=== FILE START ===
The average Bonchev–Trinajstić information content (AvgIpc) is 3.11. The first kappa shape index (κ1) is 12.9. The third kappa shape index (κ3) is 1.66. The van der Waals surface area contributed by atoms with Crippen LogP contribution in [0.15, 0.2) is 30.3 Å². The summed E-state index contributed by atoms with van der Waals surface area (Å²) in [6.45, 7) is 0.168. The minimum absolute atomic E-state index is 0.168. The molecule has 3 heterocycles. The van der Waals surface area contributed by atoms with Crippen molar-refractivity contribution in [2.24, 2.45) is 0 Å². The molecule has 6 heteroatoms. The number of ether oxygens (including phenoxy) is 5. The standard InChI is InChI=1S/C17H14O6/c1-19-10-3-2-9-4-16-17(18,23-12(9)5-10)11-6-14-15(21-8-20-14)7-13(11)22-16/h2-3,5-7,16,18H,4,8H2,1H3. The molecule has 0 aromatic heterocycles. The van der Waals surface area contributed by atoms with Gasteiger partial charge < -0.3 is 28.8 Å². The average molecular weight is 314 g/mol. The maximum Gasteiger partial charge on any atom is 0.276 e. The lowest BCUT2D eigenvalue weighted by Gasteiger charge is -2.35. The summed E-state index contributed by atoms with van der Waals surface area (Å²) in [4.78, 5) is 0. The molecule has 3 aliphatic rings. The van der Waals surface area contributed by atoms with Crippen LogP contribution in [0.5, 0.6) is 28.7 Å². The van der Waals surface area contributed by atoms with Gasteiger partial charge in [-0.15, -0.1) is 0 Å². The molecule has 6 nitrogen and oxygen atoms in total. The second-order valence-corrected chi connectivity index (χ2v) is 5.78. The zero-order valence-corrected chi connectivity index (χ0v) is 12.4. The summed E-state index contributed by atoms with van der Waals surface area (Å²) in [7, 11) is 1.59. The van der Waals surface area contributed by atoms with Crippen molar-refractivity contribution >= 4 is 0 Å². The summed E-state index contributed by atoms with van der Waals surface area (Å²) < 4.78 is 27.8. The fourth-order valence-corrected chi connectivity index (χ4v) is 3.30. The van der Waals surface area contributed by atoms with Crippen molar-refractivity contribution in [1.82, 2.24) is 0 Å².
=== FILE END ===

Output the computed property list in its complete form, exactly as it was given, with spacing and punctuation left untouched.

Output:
The average Bonchev–Trinajstić information content (AvgIpc) is 3.11. The first kappa shape index (κ1) is 12.9. The third kappa shape index (κ3) is 1.66. The van der Waals surface area contributed by atoms with Crippen LogP contribution in [0.15, 0.2) is 30.3 Å². The summed E-state index contributed by atoms with van der Waals surface area (Å²) in [6.45, 7) is 0.168. The minimum absolute atomic E-state index is 0.168. The molecule has 3 heterocycles. The van der Waals surface area contributed by atoms with Crippen molar-refractivity contribution in [2.24, 2.45) is 0 Å². The molecule has 6 heteroatoms. The number of ether oxygens (including phenoxy) is 5. The standard InChI is InChI=1S/C17H14O6/c1-19-10-3-2-9-4-16-17(18,23-12(9)5-10)11-6-14-15(21-8-20-14)7-13(11)22-16/h2-3,5-7,16,18H,4,8H2,1H3. The molecule has 0 aromatic heterocycles. The van der Waals surface area contributed by atoms with Gasteiger partial charge < -0.3 is 28.8 Å². The average molecular weight is 314 g/mol. The maximum Gasteiger partial charge on any atom is 0.276 e. The lowest BCUT2D eigenvalue weighted by Gasteiger charge is -2.35. The summed E-state index contributed by atoms with van der Waals surface area (Å²) in [4.78, 5) is 0. The molecule has 3 aliphatic rings. The van der Waals surface area contributed by atoms with Crippen LogP contribution in [0.5, 0.6) is 28.7 Å². The van der Waals surface area contributed by atoms with Gasteiger partial charge in [-0.15, -0.1) is 0 Å². The molecule has 6 nitrogen and oxygen atoms in total. The second-order valence-corrected chi connectivity index (χ2v) is 5.78. The zero-order valence-corrected chi connectivity index (χ0v) is 12.4. The summed E-state index contributed by atoms with van der Waals surface area (Å²) in [7, 11) is 1.59. The van der Waals surface area contributed by atoms with Crippen molar-refractivity contribution >= 4 is 0 Å². The summed E-state index contributed by atoms with van der Waals surface area (Å²) < 4.78 is 27.8. The fourth-order valence-corrected chi connectivity index (χ4v) is 3.30. The van der Waals surface area contributed by atoms with Crippen molar-refractivity contribution in [1.82, 2.24) is 0 Å².